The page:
By Jay Kirell
Journalists live to break news, to uncover secrets. That’s their job, and it’s an absolute, fundamental part of the foundation of America. I don’t need to rehash why a free press is so important, the founding fathers did that and they were a hell of a lot smarter than I am.
We need reporters who are well-trained in the art of balancing what the public has a right to know and what the government has a right to keep secret. Obtaining information and dispensing it, without weighing the consequences by balancing the story off of a few trusted people, as well as perhaps the government itself – is not journalism. That is not “the press” that the founding fathers inscribed freedom to in the 1st Amendment.
That is activism and in some cases it is also espionage. I’m not saying the recent events of government leaking – Bradley Manning and Edward Snowden – are espionage. But they were serious breeches of national security that the Obama Administration says threatened lives, compromised active missions, and allowed America’s enemies to gain a better understanding of our capabilities.
They were also great for the blogging-as-journalism movement.
The fact that Glen Greenwald broke the story is an interesting wrinkle, but for as blustery as he is, Greenwald isn’t central to the Snowden case at all. He was essentially the right-place-right-time guy that came from a blogging background and an interest in surveillance and how the government covers it up.
Nothing wrong with that. For that reason he was the perfect guy for Snowden to go to.
But that also means Greenwald was the absolute worst journalist for him to go to. He was (and I’m assuming here) probably so enthusiastic about what he had, and so unapologetic about how important it was that the American people and people everywhere around the world had this information, that he never sought out the opinions of those who might have convinced him he might have been wrong.
I don’t know that for a fact, but like I said, I’m assuming that based on his background and what his interests appeared to be.
But again, this is about Edward Snowden and not Glen Greenwald. I had to mention him because this discussion involves journalists, even though I consider him way low down on the totem pole of what can legally be called a journalist. But that’s my bias and I welcome criticism of it.
The other day I got into a drive-by twitter discussion with Jake Tapper of CNN. He was trying to get information from the White House about what individuals the administration said would be harmed by the Manning-dump, were actually killed.
I replied that any administration would be ridiculed and rightfully so, for releasing classified information that it was in the process of using as a basis of 20 charges against a US soldier.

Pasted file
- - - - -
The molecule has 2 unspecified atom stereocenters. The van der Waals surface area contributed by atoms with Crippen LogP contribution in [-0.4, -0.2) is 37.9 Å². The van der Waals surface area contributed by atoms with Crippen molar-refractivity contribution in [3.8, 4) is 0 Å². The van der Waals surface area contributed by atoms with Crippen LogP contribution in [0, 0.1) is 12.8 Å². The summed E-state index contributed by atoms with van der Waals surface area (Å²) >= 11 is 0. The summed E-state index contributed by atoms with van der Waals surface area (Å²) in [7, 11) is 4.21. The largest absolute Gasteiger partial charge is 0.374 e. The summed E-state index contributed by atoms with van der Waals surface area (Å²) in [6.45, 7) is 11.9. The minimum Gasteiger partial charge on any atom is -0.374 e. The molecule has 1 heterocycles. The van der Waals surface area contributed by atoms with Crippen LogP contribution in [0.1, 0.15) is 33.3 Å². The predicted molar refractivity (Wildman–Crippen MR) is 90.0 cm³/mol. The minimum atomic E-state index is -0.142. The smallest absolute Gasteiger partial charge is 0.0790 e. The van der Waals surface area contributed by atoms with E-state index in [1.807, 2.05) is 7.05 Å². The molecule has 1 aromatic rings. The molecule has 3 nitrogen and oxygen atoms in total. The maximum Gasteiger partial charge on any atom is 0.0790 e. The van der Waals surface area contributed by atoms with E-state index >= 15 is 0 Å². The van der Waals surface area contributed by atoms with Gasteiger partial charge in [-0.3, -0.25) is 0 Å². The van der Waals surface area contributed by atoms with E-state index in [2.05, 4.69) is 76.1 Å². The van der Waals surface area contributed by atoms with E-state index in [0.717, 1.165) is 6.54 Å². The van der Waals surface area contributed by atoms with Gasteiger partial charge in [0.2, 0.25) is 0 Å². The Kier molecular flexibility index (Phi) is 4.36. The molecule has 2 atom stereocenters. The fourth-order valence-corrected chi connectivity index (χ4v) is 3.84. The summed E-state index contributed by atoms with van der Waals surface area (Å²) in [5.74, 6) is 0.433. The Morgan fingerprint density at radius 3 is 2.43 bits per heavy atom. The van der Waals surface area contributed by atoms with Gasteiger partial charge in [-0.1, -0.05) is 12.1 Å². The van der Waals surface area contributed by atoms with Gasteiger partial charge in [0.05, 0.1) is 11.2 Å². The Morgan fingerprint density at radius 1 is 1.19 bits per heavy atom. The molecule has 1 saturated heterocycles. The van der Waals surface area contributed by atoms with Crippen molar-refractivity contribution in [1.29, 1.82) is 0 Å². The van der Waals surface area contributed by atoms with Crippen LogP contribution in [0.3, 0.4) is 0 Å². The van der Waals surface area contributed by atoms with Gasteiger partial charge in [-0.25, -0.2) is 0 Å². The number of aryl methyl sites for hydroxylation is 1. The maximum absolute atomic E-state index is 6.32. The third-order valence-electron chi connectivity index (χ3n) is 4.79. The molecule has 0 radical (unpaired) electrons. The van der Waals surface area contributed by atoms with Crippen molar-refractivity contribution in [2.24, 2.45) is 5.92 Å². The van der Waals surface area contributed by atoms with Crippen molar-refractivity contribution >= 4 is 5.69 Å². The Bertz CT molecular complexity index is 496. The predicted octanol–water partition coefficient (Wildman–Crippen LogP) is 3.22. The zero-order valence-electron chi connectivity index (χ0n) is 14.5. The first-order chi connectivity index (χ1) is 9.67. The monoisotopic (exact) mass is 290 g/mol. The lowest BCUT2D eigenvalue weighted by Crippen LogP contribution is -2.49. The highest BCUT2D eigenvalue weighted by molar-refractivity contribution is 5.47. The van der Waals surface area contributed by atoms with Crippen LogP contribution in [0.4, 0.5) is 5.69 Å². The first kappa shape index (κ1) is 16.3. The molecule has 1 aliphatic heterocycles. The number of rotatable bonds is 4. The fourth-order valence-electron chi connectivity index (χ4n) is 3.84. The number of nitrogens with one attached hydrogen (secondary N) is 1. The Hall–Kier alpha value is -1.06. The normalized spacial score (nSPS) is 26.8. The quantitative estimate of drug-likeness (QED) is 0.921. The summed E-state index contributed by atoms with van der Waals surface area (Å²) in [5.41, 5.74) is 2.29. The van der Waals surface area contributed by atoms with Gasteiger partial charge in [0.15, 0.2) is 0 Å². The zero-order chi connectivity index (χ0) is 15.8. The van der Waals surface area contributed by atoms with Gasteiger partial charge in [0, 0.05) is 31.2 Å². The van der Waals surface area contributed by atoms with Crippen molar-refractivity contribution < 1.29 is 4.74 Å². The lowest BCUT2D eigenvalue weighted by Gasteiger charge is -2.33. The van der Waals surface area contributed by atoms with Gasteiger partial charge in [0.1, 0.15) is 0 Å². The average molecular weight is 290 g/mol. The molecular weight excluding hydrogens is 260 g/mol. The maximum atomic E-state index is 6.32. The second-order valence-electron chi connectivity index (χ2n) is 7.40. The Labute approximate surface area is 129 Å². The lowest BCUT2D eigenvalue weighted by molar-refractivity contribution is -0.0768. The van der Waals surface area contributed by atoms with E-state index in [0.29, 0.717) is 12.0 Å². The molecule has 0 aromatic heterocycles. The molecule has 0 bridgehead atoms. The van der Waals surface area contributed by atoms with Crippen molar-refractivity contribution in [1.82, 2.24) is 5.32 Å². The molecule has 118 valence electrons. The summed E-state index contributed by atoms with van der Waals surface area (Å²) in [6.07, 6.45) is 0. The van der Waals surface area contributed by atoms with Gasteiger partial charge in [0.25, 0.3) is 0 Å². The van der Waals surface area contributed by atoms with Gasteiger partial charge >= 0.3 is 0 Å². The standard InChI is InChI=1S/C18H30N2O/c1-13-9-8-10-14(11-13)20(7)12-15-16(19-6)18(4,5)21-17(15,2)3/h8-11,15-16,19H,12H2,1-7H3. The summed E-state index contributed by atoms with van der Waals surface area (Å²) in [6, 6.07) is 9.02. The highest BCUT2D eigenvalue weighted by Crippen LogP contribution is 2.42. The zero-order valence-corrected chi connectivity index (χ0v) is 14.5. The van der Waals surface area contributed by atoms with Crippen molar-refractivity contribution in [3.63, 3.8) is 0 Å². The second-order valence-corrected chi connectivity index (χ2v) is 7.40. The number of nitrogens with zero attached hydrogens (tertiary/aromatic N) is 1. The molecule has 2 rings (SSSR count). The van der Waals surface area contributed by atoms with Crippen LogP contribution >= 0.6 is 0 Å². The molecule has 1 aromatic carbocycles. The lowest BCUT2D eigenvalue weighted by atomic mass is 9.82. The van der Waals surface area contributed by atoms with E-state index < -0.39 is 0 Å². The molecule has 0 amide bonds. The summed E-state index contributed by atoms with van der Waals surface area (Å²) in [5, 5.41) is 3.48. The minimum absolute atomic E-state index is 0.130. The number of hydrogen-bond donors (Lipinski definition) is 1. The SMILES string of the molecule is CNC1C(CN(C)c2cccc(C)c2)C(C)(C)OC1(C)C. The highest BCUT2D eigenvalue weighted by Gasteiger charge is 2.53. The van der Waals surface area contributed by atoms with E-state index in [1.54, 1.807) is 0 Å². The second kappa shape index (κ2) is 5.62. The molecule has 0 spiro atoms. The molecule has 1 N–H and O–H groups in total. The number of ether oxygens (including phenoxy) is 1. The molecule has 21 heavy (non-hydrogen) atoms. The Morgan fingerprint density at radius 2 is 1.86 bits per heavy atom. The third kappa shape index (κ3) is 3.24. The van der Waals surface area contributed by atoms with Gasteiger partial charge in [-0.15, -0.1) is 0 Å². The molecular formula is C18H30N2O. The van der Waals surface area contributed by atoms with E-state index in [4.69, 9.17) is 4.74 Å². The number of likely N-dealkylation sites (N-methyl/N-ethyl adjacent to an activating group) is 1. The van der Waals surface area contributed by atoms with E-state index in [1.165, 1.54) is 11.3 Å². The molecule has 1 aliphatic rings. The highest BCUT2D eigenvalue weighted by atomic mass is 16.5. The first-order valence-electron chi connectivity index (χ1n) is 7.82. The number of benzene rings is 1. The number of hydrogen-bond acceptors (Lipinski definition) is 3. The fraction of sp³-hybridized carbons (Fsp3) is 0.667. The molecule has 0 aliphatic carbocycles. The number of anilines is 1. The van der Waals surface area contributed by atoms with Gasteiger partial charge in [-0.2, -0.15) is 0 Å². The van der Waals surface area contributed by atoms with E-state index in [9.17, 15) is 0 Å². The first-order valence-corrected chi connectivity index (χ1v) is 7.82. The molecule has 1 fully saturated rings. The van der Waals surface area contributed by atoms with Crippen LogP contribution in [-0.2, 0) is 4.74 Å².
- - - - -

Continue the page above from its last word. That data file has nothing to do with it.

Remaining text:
He said they could show it to him without him publishing it. I said they probably didn’t trust him enough to do that. I didn’t mean it in a personal way, just that right now the Obama administration probably doesn’t trust any members of the press to keep secrets, since they obviously can’t trust people who’ve signed confidentiality agreements.
Not to mention if the administration felt so strongly that this leak was so disruptive, why on Earth would they confirm or deny any information relating to what was leaked? That’s pouring gas on a fire if they’re telling the truth.
Don’t think the Republicans weren’t waiting for that slip up.
To me, the question of what the public has a right to know with absolute certainty comes down to whether you believe the government has a right to keep some certain information absolutely secret.
Jake Tapper thinks he has a right to be the decider on what information should be classified and what information shouldn’t. And while Jake Tapper is an honest and skilled journalist by any measure, an honest and skilled journalist still takes a backseat to the President of the United States on determining what is in the best interest of the American people.
Because we elect presidents, not journalists. Any president, of either party, is entrusted with making private, security-related decisions.
Journalists are paid to break through that security and find out what those in power don’t want known. And they’re constitutionally protected for doing so. It’s why prosecuting Greenwald or any reporter who is given classified information is wrong.
But government employees, and soldiers (especially soldiers) have no such protection from prosecution for releasing information that compromises national security. And rightfully so, because if there were protections, anyone would be free to release anything and you might as well just let a newspaper hire a group of really skilled hackers to break into secret government files and save time.
Thankfully, we have a system in place which recognizes the need for a balance between security and press freedom.
The press gets to freely release information – even leaked classified information – without fear of punishment, yet the leaker faces the consequences of their actions. Consequences, by the way, that are the fully spelled out your entire time in the government.
And any government that allows those with security clearances to freely disperse information simply because that information upsets them, imperils its own national security.
Now, that line of thinking might upset some journalists and people like Glen Greenwald who seem to think the public has the right to know everything, but it is needed for any nation to have a competitive edge in the information and technology age.